Manildra promises use of domestic grain

Manildra Group has assured that 100 per cent Australian wheat would be used at the company’s three NSW mills at Manildra, Gunnedah and Narrandera (shown).

Australia’s biggest wheat buyer, Manildra Grain, has given an assurance 100 per cent domestically grown grain will be used at its Narrandera mill.

The Manildra Group has found itself at the centre of a storm of controversy around biosecurity on bulk grain imports as it is due to take delivery of high protein Canadian wheat.

With the single shipment due to arrive in the next six weeks, the grains industry has called for full transparency of Australian stocks with a mandated reporting scheme, along with preserving biosecurity standards.

The permit for the shipment was issued by the Department of Agriculture and Water Resources, and was subject to strict conditions to manage any biosecurity risk.

Manildra Group managing director John Honan said 100 per cent Australian wheat would be used at the company’s three NSW mills at Narrandera, Manildra and Gunnedah.

“Our domestic wheat logistics is fully booked through to the end of calen-dar 2019, with trains drawing supplies across Australia to service these mills,” Mr Honan said. “East coast grain growers, from whom we traditionally source our high protein wheat, had a poor harvest in 2017 and 2018. This has left a shortfall of high protein wheat required for our value-added exports, including gluten and starch, produced at our Nowra, NSW, plant. We have safeguarded the future of our plant by importing high protein wheat, and we have an ongoing requirement to continue this through to the end of 2019.”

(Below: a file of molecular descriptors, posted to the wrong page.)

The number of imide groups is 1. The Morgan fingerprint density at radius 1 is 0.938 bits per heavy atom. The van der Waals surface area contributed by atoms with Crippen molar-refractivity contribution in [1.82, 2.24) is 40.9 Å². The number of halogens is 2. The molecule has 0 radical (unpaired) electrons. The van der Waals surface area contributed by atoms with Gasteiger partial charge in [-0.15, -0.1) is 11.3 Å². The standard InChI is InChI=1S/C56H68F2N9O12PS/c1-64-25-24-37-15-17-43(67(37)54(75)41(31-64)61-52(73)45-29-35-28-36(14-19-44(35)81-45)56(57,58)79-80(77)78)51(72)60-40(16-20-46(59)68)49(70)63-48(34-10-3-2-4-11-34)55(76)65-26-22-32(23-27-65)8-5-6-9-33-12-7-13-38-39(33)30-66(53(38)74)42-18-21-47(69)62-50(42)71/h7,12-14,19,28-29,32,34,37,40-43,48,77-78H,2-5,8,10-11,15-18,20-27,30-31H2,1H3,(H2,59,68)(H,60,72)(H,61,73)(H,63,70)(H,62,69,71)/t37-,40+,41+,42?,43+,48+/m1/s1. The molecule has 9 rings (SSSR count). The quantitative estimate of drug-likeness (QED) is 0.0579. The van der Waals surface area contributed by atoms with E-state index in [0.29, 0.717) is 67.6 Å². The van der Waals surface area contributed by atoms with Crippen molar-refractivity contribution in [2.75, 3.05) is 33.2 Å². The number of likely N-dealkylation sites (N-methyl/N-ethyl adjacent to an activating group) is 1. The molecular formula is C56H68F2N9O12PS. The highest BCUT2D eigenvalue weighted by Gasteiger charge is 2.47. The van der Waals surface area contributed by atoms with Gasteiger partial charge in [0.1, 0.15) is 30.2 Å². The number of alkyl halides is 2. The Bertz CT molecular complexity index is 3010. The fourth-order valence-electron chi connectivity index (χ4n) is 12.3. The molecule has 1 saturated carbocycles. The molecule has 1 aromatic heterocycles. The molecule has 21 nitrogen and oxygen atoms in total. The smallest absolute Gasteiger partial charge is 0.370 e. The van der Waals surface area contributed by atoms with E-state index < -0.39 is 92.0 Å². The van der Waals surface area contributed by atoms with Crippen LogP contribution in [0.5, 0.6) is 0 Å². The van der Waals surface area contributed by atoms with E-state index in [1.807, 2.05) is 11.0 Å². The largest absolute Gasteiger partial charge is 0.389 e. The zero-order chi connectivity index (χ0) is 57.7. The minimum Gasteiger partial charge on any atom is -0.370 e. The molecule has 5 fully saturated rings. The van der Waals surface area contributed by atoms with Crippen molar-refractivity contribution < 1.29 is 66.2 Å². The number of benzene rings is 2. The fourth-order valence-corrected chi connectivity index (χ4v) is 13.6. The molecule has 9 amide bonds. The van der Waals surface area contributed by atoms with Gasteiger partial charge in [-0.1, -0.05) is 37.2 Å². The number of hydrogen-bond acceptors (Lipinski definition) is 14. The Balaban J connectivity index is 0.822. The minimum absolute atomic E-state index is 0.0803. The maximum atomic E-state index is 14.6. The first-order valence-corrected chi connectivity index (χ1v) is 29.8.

The Narrandera mill uses low protein soft wheat produced under irrigation to make biscuit flour, and hard wheat sourced from  the western Riverina.

The Manildra Group’s four mills in NSW process over one million metric tonnes of wheat every year, or enough to make 100 loaves of bread every second.

The company is the largest buyer of wheat in Australia and larger than most of Australia’s export markets including Japan, Korea, Vietnam and Malaysia.

“Our demand accounts for more than 50 per cent of the east coast milling market, and more than 70 per cent of the NSW milling market – our presence underpins a strong competitive market for local grain,” Mr Honan said.

He said Western Australia did not have the suitable high protein wheat critical to the Nowra plant operations.

“Whilst having to take this step to shore up the supply shortfall, Manildra Group continues to support the efforts of grain grower groups to introduce a trans-parent stsock reporting system, to better inform supply and demand decisons by growers and buyers.”

NSW Farmers Grains Committee chairman Matthew Madden called on importers to demonstrate the need for these steps if  they are to maintain community support and uphold their social licence.

NSW Farmers wrote to the Federal Government seeking an explanation about changes made to the import protocols for bulk grains.

“It would appear changes were made to the protocol late last year and there was little to no engagement with industry about these changes,” Mr Madden said. “We must not jeopardise our clean and safe reputation for the sake of expediency.”

Mr Honan said the imported wheat would be exclusively processed at Shoalhaven Starches, in Nowra, in a closed loop system, into value added product for the export market.

“Our preference is to use Australian wheat, and will continue to buy high protein wheat from local growers, as supply permits.”

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